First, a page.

How Do Hybrid Cars Work?
Firstly, hybrid cars are not electric cars. They have both an internal combustion engine and an Electric Motor. Therefore, they start the same as a “normal” vehicle. This advanced combination enables the electric motor to help the conventional engine operate more efficiently, saving on fuel usage.
Whilst, the petrol engine enhances and increases upon the performance limitations of a purely electric vehicle. This also means that you can purchase a larger car without the larger normal engine because you have to fuel the efficiency of a smaller car. Here then, we begin a series of items that will attempt to demystify some of the terms which you may come across within your car warranty policy. We hope that you find them illuminating reading...
At a standstill petrol engines are poor in their efficiency, whereas an electric engine is 90% efficient, giving almost maximum power. Hybrid cars have the petrol engine downsized and the electric motor is added to help acceleration. So, maximum power from rest reduces acceleration strains from the petrol engine, thereby saving fuel and increasing efficiency at the same time!
There are now a variety of different hybrids on the market and each generation has attributes not seen before. The standard rule is that unless you're driving a new generation hybrid like the Prius gen2 your vehicle will determine when to switch between battery and engine modes for you, even when cold! The 08 FEH 4WD mainly found in the USA has a unique system where it warms up the batter cell when left outside under extreme temperature.
By slowly charging and discharging the cells the car is able to warm about 10'F for every 10-15 minutes of drive time. The newer Prius Gen2 gives new car buyers more choice and they are able to select drive modes. Under normal circumstances, though the Hybrids electric motor will then continue until speeds of around 15mph, or 30mph if you take it really slowly. It will then kick back into the engine, so the slower you accelerate, the less you use the petrol engine, hence the fuel-saving efficiency of them.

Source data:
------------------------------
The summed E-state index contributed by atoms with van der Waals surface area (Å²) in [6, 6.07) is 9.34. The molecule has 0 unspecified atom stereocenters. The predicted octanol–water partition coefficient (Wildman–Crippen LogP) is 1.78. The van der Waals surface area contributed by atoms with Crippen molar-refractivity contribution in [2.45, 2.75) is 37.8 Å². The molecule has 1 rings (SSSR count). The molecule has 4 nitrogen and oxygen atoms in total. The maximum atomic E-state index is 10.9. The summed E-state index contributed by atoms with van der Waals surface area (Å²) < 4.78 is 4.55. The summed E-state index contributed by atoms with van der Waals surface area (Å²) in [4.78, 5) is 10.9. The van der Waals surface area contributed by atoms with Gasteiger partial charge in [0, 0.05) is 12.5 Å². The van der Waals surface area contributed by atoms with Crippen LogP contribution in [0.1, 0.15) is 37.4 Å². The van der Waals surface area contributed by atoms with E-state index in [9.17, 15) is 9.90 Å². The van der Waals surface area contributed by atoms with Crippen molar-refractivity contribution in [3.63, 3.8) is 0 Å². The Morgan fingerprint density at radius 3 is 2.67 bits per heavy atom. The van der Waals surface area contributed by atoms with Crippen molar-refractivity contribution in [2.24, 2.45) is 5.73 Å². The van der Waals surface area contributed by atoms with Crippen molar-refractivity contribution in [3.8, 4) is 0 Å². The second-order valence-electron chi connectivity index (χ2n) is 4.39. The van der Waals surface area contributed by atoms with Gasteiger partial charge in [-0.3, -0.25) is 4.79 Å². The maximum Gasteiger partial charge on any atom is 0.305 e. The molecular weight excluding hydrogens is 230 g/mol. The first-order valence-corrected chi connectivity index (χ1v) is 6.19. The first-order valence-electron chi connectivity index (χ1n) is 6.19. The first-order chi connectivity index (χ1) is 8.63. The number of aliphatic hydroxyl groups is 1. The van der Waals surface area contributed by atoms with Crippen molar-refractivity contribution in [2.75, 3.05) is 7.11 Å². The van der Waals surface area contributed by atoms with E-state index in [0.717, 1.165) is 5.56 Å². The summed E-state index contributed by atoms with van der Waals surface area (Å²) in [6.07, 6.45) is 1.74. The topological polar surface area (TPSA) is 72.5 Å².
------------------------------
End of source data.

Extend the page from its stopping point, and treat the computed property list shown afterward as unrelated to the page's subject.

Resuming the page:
Other models will use the normal engine until the first time you slow down and come to a stop then the electric motor will kick in, as mentioned above this is in complete contrast to the older Prius models which always select the best combination for the driver.
All hybrids when coming to a stop are running on the electric motor, therefore no CO2 gasses are being produced, enabling money saving and the environment.
But where does the electric power come from?
Whilst the normal engine is on, it also keeps the electric batteries charged, these are made from nickel-metal hydride. Hybrids also use a technique called regenerative braking so when the car is slowing; the electric motor is used as a brake. Also when you brake, that energy from braking is converted to power which is then stored in the batteries. All of that stored power is then transferred to the electric motor when required. It is power efficient too, so instead of storing excess energy or trying to save it when not needed, the petrol engine it switches off. So when slowing down or stopped, the petrol engine is switched off.
Not all hybrids are the same. Some, like the Toyota Prius, which is the most popular of models, have the electric motor and petrol engine working separately and independently from each other. Therefore, allowing the car to be power by either or both methods. At low speeds, the car is then powered completely by electric. A huge advantage in city driving. Then at a higher speed, the car uses a little of both, meaning that the battery power aids the petrol engine, adding power and reducing the need for additional power to be created by burning more fuel.
Others such as the Honda Civic
IMA, use both methods together. Naturally, this is more efficient for higher speeds, but uses the petrol engine more. Hybrids are best used for short and medium journeys. Those include stop-starts and non-motorway driving. Basically, commuting to and from work. Hybrids also are more expensive to purchase, but company car tax and road tax costs are greatly reduced, as are the running costs. It is expected that high mileage users are the ones to benefit most and to save money on a hybrid car compared to buying the equivalent petrol model.